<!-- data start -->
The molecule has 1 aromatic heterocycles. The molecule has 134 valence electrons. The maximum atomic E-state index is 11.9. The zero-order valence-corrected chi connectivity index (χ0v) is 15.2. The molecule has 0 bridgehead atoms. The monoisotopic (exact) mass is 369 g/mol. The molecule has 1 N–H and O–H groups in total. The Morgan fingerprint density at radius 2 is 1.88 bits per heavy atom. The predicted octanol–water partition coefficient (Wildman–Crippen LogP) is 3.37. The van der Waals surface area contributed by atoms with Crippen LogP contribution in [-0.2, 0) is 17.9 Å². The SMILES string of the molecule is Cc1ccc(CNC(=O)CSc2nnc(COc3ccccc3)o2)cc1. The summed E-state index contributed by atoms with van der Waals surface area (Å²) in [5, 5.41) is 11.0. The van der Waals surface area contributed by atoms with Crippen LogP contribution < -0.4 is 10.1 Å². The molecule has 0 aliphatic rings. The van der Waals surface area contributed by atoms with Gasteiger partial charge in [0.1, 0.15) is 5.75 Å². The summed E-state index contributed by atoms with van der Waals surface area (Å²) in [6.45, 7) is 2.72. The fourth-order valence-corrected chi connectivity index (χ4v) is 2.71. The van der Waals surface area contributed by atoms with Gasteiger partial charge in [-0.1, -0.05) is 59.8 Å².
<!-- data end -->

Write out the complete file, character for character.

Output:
The molecule has 1 aromatic heterocycles. The molecule has 134 valence electrons. The maximum atomic E-state index is 11.9. The zero-order valence-corrected chi connectivity index (χ0v) is 15.2. The molecule has 0 bridgehead atoms. The monoisotopic (exact) mass is 369 g/mol. The molecule has 1 N–H and O–H groups in total. The Morgan fingerprint density at radius 2 is 1.88 bits per heavy atom. The predicted octanol–water partition coefficient (Wildman–Crippen LogP) is 3.37. The van der Waals surface area contributed by atoms with Crippen LogP contribution in [-0.2, 0) is 17.9 Å². The SMILES string of the molecule is Cc1ccc(CNC(=O)CSc2nnc(COc3ccccc3)o2)cc1. The summed E-state index contributed by atoms with van der Waals surface area (Å²) in [5, 5.41) is 11.0. The van der Waals surface area contributed by atoms with Crippen LogP contribution < -0.4 is 10.1 Å². The molecule has 0 aliphatic rings. The van der Waals surface area contributed by atoms with Gasteiger partial charge in [0.1, 0.15) is 5.75 Å². The summed E-state index contributed by atoms with van der Waals surface area (Å²) in [6.45, 7) is 2.72. The fourth-order valence-corrected chi connectivity index (χ4v) is 2.71. The van der Waals surface area contributed by atoms with Gasteiger partial charge in [-0.1, -0.05) is 59.8 Å².